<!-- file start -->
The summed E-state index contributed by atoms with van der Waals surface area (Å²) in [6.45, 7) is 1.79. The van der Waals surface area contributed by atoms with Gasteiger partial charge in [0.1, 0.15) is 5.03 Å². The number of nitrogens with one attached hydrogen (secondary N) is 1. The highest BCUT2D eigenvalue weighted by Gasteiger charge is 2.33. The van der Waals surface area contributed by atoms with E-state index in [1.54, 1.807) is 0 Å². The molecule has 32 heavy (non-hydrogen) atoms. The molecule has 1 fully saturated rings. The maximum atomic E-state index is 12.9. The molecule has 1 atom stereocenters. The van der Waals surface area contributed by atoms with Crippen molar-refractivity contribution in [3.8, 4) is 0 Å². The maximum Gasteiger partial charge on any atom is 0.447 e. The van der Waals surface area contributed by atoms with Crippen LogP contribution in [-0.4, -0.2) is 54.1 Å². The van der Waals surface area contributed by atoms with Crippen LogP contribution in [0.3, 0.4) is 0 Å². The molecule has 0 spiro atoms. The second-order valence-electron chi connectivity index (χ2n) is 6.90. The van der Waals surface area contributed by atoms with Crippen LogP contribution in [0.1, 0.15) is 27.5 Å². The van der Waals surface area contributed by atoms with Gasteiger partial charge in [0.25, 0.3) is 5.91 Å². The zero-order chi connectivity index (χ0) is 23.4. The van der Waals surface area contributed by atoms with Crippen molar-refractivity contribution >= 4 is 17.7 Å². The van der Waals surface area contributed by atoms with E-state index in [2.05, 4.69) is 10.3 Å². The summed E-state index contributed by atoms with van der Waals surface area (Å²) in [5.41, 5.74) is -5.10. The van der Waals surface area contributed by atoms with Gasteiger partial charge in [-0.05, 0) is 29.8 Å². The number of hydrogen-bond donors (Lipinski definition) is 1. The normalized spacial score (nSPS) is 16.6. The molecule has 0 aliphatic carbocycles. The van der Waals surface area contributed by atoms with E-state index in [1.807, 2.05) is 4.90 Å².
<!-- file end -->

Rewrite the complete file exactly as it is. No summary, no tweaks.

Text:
The summed E-state index contributed by atoms with van der Waals surface area (Å²) in [6.45, 7) is 1.79. The van der Waals surface area contributed by atoms with Gasteiger partial charge in [0.1, 0.15) is 5.03 Å². The number of nitrogens with one attached hydrogen (secondary N) is 1. The highest BCUT2D eigenvalue weighted by Gasteiger charge is 2.33. The van der Waals surface area contributed by atoms with E-state index in [1.54, 1.807) is 0 Å². The molecule has 32 heavy (non-hydrogen) atoms. The molecule has 1 fully saturated rings. The maximum atomic E-state index is 12.9. The molecule has 1 atom stereocenters. The van der Waals surface area contributed by atoms with Crippen molar-refractivity contribution in [3.8, 4) is 0 Å². The maximum Gasteiger partial charge on any atom is 0.447 e. The van der Waals surface area contributed by atoms with Crippen LogP contribution in [-0.4, -0.2) is 54.1 Å². The van der Waals surface area contributed by atoms with Crippen LogP contribution in [0.3, 0.4) is 0 Å². The molecule has 0 spiro atoms. The second-order valence-electron chi connectivity index (χ2n) is 6.90. The van der Waals surface area contributed by atoms with Crippen LogP contribution in [0.1, 0.15) is 27.5 Å². The van der Waals surface area contributed by atoms with Gasteiger partial charge in [0.25, 0.3) is 5.91 Å². The zero-order chi connectivity index (χ0) is 23.4. The van der Waals surface area contributed by atoms with Crippen molar-refractivity contribution >= 4 is 17.7 Å². The van der Waals surface area contributed by atoms with E-state index in [2.05, 4.69) is 10.3 Å². The summed E-state index contributed by atoms with van der Waals surface area (Å²) in [5.41, 5.74) is -5.10. The van der Waals surface area contributed by atoms with Gasteiger partial charge in [-0.05, 0) is 29.8 Å². The number of hydrogen-bond donors (Lipinski definition) is 1. The normalized spacial score (nSPS) is 16.6. The molecule has 0 aliphatic carbocycles. The van der Waals surface area contributed by atoms with E-state index in [1.807, 2.05) is 4.90 Å².